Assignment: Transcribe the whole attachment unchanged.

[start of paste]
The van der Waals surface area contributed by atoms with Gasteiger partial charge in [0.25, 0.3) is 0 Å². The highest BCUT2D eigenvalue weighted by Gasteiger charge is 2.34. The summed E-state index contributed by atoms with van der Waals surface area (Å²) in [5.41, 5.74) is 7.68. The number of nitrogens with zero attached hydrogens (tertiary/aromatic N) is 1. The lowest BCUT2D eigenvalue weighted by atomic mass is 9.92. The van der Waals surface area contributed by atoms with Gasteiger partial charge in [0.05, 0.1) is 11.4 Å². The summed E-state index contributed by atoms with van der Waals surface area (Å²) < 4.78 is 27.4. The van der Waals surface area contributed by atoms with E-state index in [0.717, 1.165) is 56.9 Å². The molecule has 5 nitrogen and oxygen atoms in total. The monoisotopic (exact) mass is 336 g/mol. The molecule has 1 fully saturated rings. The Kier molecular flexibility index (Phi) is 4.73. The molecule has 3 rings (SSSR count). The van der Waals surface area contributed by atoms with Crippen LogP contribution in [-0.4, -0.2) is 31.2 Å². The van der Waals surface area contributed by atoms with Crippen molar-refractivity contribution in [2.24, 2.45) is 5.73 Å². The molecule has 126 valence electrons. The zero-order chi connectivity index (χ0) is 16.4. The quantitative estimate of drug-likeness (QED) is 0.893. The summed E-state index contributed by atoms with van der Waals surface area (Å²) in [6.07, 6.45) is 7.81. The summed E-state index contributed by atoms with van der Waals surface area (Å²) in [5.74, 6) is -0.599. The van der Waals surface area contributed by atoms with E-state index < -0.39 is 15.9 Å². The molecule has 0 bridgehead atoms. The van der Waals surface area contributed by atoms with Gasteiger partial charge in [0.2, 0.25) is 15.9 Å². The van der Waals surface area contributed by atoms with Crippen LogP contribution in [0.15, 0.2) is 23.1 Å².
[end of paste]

The van der Waals surface area contributed by atoms with Gasteiger partial charge in [0.25, 0.3) is 0 Å². The highest BCUT2D eigenvalue weighted by Gasteiger charge is 2.34. The summed E-state index contributed by atoms with van der Waals surface area (Å²) in [5.41, 5.74) is 7.68. The number of nitrogens with zero attached hydrogens (tertiary/aromatic N) is 1. The lowest BCUT2D eigenvalue weighted by atomic mass is 9.92. The van der Waals surface area contributed by atoms with Gasteiger partial charge in [0.05, 0.1) is 11.4 Å². The summed E-state index contributed by atoms with van der Waals surface area (Å²) < 4.78 is 27.4. The van der Waals surface area contributed by atoms with E-state index in [0.717, 1.165) is 56.9 Å². The molecule has 5 nitrogen and oxygen atoms in total. The monoisotopic (exact) mass is 336 g/mol. The molecule has 1 fully saturated rings. The Kier molecular flexibility index (Phi) is 4.73. The molecule has 3 rings (SSSR count). The van der Waals surface area contributed by atoms with Crippen LogP contribution in [-0.4, -0.2) is 31.2 Å². The van der Waals surface area contributed by atoms with Crippen molar-refractivity contribution in [2.24, 2.45) is 5.73 Å². The molecule has 126 valence electrons. The zero-order chi connectivity index (χ0) is 16.4. The quantitative estimate of drug-likeness (QED) is 0.893. The summed E-state index contributed by atoms with van der Waals surface area (Å²) in [6.07, 6.45) is 7.81. The summed E-state index contributed by atoms with van der Waals surface area (Å²) in [5.74, 6) is -0.599. The van der Waals surface area contributed by atoms with E-state index < -0.39 is 15.9 Å². The molecule has 0 bridgehead atoms. The van der Waals surface area contributed by atoms with Gasteiger partial charge in [0.2, 0.25) is 15.9 Å². The van der Waals surface area contributed by atoms with Crippen LogP contribution in [0.15, 0.2) is 23.1 Å².